Issue Deep Dive: South Korea/Gender Equality

Last updated: January 10, 2023

ODA Spending

ODA In Context

South Korea ranks as the 15th-largest DAC donor of gender equality in absolute terms and the lowest DAC donor to gender equality in relative terms.

28% of South Korea’s bilateral allocable ODA was reported as gender-focused, or on projects related to gender equality in 2020, well below the DAC average of 45%.

Gender-related funding as a proportion of bilateral ODA more than doubled, from 12% in 2019 to 28% in 2020.

ODA Breakdown

Bilateral Spending

In 2020, most of South Korea’s bilateral ODA was spent on projects that were marked as screened but not targeting gender equality (67%), while US$100 million, or 6%, was spent on projects not screened against the gender marker.

Of the US$503 million spent on gender equality in 2020, 12% (US$61 million) went toward projects and programs that targeted gender equality as a principal goal. This corresponds to 3% of South Korea’s overall bilateral allocable ODA, below the DAC average of 7%.

South Korea spent US$442 million (24%) of its bilateral allocable ODA on projects that included gender as a significant objective, compared to the DAC average of 38%.

While overall gender-related funding grew in 2020, the proportion of principal funding for gender decreased from 4% in 2019 to 3% in 2020. The net increase can be attributed to the share of ‘significant’ gender-related funding tripling from 8% in 2019 to 24% in 2020.

Mutlilateral spending and commitments

UNFPA opened a regional office in Seoul in February 2019, intended to strengthen the organization’s engagement with South Korea on matters related to public health, SRHR, and an aging population. UNFPA and South Korea plan to cooperate in implementing South Korea’s 'Action with Women and Peace' initiative, launched in 2019.

In addition to its bilateral contributions, South Korea channels some funding for gender equality through multilateral organizations. MOGEF supports UN Women and considers UNFPA a priority multilateral, making multiple contributions specifically for the ‘Action with Women and Peace’ initiative.

In recent years, South Korea has increased its collaboration with multilaterals on gender equality including through a partnership between KOICA, UNFPA, and UN Women, launched in 2018 to accelerate progress toward SDG 5 ‘Achieve gender equality and empower all women and girls’ through innovative country-level programming.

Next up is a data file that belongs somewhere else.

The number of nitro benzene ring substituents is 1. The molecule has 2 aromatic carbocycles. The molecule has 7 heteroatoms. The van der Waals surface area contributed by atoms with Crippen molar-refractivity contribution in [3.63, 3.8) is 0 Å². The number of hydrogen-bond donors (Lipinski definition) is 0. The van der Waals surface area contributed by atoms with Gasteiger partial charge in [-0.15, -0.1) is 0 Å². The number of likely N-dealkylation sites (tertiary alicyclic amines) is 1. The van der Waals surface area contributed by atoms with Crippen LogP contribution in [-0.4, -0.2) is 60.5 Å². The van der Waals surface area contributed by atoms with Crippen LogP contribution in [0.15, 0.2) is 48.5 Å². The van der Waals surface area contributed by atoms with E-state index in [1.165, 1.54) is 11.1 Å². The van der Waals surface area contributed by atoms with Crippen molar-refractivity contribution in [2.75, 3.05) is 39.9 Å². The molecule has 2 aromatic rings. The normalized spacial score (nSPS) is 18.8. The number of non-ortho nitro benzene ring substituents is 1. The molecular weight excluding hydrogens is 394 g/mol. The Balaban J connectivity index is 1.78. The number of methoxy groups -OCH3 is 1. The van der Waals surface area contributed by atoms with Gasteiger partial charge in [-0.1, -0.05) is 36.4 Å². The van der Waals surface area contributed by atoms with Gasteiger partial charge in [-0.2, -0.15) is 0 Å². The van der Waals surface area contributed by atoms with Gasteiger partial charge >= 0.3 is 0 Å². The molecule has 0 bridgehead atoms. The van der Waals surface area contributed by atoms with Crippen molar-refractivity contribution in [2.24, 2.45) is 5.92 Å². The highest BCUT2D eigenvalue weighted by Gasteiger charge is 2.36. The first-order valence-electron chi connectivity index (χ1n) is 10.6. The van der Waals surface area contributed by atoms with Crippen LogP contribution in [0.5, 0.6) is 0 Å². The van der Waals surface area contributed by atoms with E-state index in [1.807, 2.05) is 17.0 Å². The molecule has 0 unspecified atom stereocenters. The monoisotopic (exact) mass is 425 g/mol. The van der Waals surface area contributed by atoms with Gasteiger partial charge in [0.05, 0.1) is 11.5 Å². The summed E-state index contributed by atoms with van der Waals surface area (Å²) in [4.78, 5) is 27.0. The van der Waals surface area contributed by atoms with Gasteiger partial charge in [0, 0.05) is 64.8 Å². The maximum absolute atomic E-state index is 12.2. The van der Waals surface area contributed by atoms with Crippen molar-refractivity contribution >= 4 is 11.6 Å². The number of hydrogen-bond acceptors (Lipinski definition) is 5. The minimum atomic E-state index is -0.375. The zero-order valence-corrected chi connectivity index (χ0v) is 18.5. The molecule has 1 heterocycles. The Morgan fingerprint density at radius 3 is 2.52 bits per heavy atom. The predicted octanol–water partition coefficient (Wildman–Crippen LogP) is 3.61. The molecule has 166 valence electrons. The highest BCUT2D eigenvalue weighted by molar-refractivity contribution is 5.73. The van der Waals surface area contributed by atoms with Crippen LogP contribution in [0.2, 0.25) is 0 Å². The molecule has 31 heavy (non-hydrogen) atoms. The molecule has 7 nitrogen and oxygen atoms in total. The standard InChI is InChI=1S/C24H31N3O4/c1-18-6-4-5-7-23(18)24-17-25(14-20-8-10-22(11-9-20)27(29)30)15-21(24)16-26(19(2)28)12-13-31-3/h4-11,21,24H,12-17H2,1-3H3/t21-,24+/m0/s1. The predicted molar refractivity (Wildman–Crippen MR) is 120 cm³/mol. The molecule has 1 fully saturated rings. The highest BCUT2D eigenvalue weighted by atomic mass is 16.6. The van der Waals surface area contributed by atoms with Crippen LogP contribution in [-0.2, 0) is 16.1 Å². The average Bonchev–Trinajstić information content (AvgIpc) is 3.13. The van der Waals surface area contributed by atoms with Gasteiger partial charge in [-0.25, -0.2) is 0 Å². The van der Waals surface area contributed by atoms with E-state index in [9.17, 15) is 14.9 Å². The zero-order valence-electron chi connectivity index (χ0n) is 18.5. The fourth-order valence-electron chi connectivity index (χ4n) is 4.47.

The table below summarizes South Korea’s more recent commitments to multilaterals working on issues related to gender equality. Some of these commitments are considered core funding to multilaterals while others will be earmarked (bilateral) funding from South Korea.

Funding and Policy outlook

While 2020 saw a slight increase in the proportion of gender-related funding, funding for gender equality could decrease with new President Yoon Seok-youl's ‘anti-feminist’ platform and increased focus on global health. 

Under the new leadership of Yoon Seok-youl, the prioritization of gender equality remains a concerning question for development advocates. The former conservative prosecutor considers himself an ‘anti-feminist’ and called for the abolition of the MOGEF. He has blamed the low birth rate in South Korea on feminism and leveraged sexist sentiments among the electorate to win votes in the election. He has also stated that he does not believe that gender-based systemic and structural discrimination exists in South Korea.

In its ‘2022 Implementation Plan’, the government focused on improving women’s economic and social status by strengthening women’s economic capabilities and promoting women’s human rights. In line with this strategy, the ODA budget allocated to the MOGEF increased from KRW7.25 billion (US$6 million) in 2021 to KRW8.7 billion (US$7 million).

Gender equality is included as one of the six basic pillars for development in South Korea’s ‘Framework Act on International Development Cooperation.’

KOICA’s ‘Mid-term Sectoral Strategy 2021-2025’ focuses on three strategic objectives for gender:

  • Economic empowerment;
  • Social status; and
  • Basic rights.

Gender is included as a cross-cutting sector for maximizing South Korea’s contributions to the SDGs, and gender mainstreaming is included within individual CPSs.

In the ‘2021 Implementation Plan,’ the CIDC commited to strengthening gender awareness and sensitivity within other ministries and agencies responsible for implementing South Korea’s ODA.

The ‘2022 Implementation Plan’ stated that the government will focus on improving women’s economic and social status by strengthening women’s economic capabilities and promoting women’s human rights. The ‘Mid Term Strategy for Development Cooperation (2021-2025)’ also stated that South Korea will strengthen its support for vulnerable groups, including women, and its consideration of gender and human rights during policy and project design.

Key Bodies

Qi Liu

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